Monday, June 30, 2008

Why So Quiet?

Boudreaux's fleece is still out on the hammock "dryer", but he's the last one. Everyone else is washed and picked and ready to go to the mill. The washing machine and I are both ready for a day off! I have a few fleeces left from last year, so in all, there are 28 bags of wool in this room. The picture really does not do it justice. I just couldn't stand back far enough to include them all.


This year I'm having some of our wool processed into quilt batting. There is a really nice quilt shop in town, Zeppelin Threads, who wants to carry locally grown products, and she is also working on an actual quilt of our painted barn quilt. Won't it be nice to snuggle under the Frog Pond stuffed full of Peabody wool?

Tuesday, June 24, 2008

Far Away

I'm far enough away from spring shearing that we can all laugh about it now. When you're in the middle of it? Not so much.

Woolliam got his first hair cut this morning. I would have liked to let it grow just a bit more, but he's so hot and the forecast is for 88 tomorrow. He did just fine for a wee lad getting his first trim, but when he tried to climb into my helper's lap like a scared puppy, I couldn't help but think of one of my favorite Far Side cartoons.

That would be Woolliam, fainted dead away in the back of the class.

Monday, June 23, 2008

Spend The Afternoon...

Springtime is just so busy on a farm. Sometimes it seems we don't even take time to eat dinner, and if we do, it's 9:00 at night. We've had a rash of cool weather though (and we know how rare that can be in the summertime) and a friend and I decided to take an afternoon and canoe a small part of the Licking River.

We used an outfitter north of Cynthiana, Setter Ridge, and were treated to a nice boat, a shuttle six miles up the river and instructions on where to leave the canoe when we were finished. The route was estimated at 2-4 hours depending on how the water was running and how quickly we paddled, but we were encouraged to take and enjoy the whole day.

My friend had packed a fabulous lunch and we set off at around 11:30. Knowing how much I had to do that day, I got in the boat and mentally clicked off 2-3 hours depending on our lunch break, plus travel time, and figured if I was lucky I could be back to work by 3:30 or so.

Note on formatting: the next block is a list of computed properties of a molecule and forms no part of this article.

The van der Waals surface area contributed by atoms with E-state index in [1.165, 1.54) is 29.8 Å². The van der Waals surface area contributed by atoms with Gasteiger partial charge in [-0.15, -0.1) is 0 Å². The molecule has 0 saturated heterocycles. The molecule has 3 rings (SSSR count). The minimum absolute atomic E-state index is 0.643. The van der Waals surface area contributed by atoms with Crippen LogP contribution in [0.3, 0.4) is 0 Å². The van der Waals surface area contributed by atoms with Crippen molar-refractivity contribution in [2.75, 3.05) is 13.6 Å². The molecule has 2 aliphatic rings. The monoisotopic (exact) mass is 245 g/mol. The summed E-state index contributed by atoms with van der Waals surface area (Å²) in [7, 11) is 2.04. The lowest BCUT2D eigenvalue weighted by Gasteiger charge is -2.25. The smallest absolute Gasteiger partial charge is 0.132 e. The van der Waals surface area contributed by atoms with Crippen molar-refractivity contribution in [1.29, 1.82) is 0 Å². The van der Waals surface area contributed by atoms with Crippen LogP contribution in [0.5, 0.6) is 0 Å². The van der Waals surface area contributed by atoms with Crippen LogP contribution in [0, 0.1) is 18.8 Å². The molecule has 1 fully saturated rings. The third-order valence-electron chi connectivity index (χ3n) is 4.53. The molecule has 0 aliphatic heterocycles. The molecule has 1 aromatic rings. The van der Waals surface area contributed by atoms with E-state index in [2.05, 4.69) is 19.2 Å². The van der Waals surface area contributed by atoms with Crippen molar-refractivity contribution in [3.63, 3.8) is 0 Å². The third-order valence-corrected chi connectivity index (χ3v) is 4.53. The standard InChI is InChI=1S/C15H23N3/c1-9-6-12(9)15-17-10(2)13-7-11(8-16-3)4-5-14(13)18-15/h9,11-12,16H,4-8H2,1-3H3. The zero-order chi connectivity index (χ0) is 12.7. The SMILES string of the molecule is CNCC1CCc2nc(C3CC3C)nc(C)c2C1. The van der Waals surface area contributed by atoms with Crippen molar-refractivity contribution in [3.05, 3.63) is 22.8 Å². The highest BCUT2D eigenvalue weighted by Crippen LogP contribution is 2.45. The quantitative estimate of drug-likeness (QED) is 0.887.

Here's the thing.


What on earth couldn't wait until that evening, or better yet, the next day? Who in their right mind would trade spending an afternoon with a good friend, listening to nothing but birds and the sound of paddles dipping in the water, trying to see if you could sneak past a heron without it flying away (not even once!), or watching a deer come down the bank, swim across the river and climb back up the other side without giving us a second glance?

I've used this quote here before, but it certainly bears repeating or re-pounding into my thick head.

"Spend the afternoon. You can't take it with you." Annie Dillard

Wednesday, June 18, 2008

Nest UN-building

I watched a tiny house wren demolish an existing nest in one of our bird houses yesterday. I hope it was an abandoned nest, but it's hard to say. Pool season has just begun and I'm still trying to get up to speed with the yard "soaps".

I noticed that most of what she meticulously picked out all afternoon was wool, mixed with a few feathers. As it seems that most of the birds here actually like our wool in their nests, I was a bit disappointed.

Today, all is quiet on the bird house front, so I snuck up and took a picture of the remains of the demolition and then peeked inside to see what she chose to line her new nest. It was wool.

I suppose it's no different than us moving into a new house. What is the first thing you (or at least I) do? Clean.

Silly birds ;-)

Sunday, June 15, 2008

Attention Please!